Ignorance and revival




After the Second World War, the public gradually lost interest in the music of the Patriarch of Rebetiko and it can be said that he was forgotten. For taking care of his family he was playing his bouzouki in small taverns and cafes, taking with him his son Stelios who was holding a small plate so that people will throw them some change. Other times they were working for as little as a meal… The music industry ignored him, he was considered behind the times.

In the beginning of 1960 Kostas Papadopoulos and Gregoris Bitikotsis reached Vamvakaris’ home as representatives of Tsitsanis, who was at that time the artistic director of Columbia record company.  They went into the basement, which was his working space, and were shocked by his poverty. “Markos”, said Gregoris, “we’ll release your old and new songs on records”. Sometimes later they were gathered in the studio and the sound of “Your eyeslashes are shining”(Τα ματόκλαδά σου λάμπουν) came out to the world…Vamvakaris’ “second career” begun, a new period of songs, concerts and interest until his death on February 1972.

Here is this song, which opened our post, this time sung by Gregoris Bitikotsis:






Markos Vamvakaris was the most important rebetis. These people, in the place and the conditions they experienced, together with the freedom they took for themselves, experienced life and emotions in their sharpest colors. At the same time they succeeded to be a little outside watchers of this life, and with their talent to record it in songs…that’s why they are founders.

Here are few links for Vamvakaris songs:


Markos, jack of all trades

I got engaged Young

I am a vagrant

Last night in the dark

Make it Stavro make it

The stoned

Black eyes, black eyebrows

Bouzouki shindig of the World



Throw the cards, Gipsy woman

Your envious eyes







Our friend Natasa tells about a tribute concert in the “Odeon Erodio Attiko” in Athens 22-23 June 2012:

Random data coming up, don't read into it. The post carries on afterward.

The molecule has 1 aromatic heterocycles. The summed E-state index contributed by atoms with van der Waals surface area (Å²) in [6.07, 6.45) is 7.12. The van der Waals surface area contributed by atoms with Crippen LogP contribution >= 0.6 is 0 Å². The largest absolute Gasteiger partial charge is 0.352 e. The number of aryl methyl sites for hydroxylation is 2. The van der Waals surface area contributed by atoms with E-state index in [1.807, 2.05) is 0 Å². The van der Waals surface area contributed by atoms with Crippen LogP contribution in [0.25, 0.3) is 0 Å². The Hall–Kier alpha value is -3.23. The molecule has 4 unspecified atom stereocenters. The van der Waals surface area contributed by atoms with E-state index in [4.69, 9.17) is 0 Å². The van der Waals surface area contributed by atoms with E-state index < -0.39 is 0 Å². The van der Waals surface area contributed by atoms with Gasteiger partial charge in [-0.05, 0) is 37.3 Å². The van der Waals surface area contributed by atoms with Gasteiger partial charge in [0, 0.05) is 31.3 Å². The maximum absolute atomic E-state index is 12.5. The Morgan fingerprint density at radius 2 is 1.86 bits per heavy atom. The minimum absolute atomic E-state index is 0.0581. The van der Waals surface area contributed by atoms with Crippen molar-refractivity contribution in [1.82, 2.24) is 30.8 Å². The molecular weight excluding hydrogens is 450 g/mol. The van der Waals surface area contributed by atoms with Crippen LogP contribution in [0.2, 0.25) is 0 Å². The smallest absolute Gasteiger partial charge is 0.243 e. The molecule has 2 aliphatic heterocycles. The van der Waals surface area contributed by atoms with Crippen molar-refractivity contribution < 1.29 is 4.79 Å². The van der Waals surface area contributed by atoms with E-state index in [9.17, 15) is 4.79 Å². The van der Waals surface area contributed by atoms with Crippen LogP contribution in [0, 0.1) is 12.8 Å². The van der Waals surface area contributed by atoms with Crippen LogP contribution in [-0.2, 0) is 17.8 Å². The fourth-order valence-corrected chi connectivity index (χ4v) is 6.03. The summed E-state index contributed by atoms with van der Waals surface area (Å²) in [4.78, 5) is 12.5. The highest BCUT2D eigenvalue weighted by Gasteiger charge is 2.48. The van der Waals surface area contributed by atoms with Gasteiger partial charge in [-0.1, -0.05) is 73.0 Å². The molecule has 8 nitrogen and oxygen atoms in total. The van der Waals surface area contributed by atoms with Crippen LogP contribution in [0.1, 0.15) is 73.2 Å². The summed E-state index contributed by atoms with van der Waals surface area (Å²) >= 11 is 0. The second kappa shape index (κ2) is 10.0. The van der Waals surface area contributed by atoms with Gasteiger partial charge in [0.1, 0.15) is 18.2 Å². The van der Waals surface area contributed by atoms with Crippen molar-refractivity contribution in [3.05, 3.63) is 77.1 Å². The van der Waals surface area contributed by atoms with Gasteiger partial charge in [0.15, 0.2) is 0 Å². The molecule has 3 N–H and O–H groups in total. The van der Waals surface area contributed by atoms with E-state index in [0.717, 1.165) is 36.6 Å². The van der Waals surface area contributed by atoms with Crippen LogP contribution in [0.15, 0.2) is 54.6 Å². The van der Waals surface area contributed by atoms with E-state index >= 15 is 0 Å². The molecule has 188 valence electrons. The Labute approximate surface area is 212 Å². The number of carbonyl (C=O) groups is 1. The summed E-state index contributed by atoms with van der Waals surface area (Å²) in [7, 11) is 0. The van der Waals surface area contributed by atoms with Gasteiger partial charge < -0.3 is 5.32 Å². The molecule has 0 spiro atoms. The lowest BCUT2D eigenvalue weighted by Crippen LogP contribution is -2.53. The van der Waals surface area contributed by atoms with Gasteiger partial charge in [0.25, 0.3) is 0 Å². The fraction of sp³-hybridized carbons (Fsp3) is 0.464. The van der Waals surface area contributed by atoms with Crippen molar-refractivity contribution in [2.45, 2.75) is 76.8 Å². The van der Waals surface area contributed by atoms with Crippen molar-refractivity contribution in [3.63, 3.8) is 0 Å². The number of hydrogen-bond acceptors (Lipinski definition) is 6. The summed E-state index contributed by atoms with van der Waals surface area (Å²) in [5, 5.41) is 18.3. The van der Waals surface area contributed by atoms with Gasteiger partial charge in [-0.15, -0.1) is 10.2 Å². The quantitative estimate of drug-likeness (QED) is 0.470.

“June 23just before nightfall.  My heart is pounding. I am approaching Herodion … it may seems strange but I had never watched a performance there. I am looking for the invitation, which a dear friend had left for me in the entrance .I freeze at the sight of a crowded theater with so great history behind it. Seeking for my seat I distinguished between public and many foreigners, tourists or people who live and work in our country .An evening dedicated to Markos. Vamvakaris, who expressed, as authentic as he could, the sorrows of people who suffered from poverty , social exclusion , despair and were looking to find a way to live their lives with dignity. With songs that sound the same pure, heartbreaking, breathtaking, like his troubled life and convey so much humanity and truth, that seem to comfort us in difficult hours we spend as a country and as  people seeking their lost dignity and innocence. With the images on the screen you can wander in the alleys of Syros, see girls half hidden behind shutters, or waiting on their window for listening to a song from their beloved, feel the summer breeze or smell the jasmine. The interpretations are unique. Stelios Vamvakaris in the second half took away something from the lyrical nostalgia and gave a more dynamic sound of rebetiko. Ms. L. Nikolakopoulou at the end of the show made a pun (a play on words) for the possibility to leave behind Euro: “..We have a very strong currency “Marko”” (Markos-the name of Vamvakaris and mark, the German currency which in Greek is called Marko). The sweet taste, that the show leaves, is supported by the known “Halvadopita” of Syros and cool water, they handing out in the exit  I do not want to taste it immediately… I want to go home  sit at my balcony  close my eyes and relive the night …Thank you my friend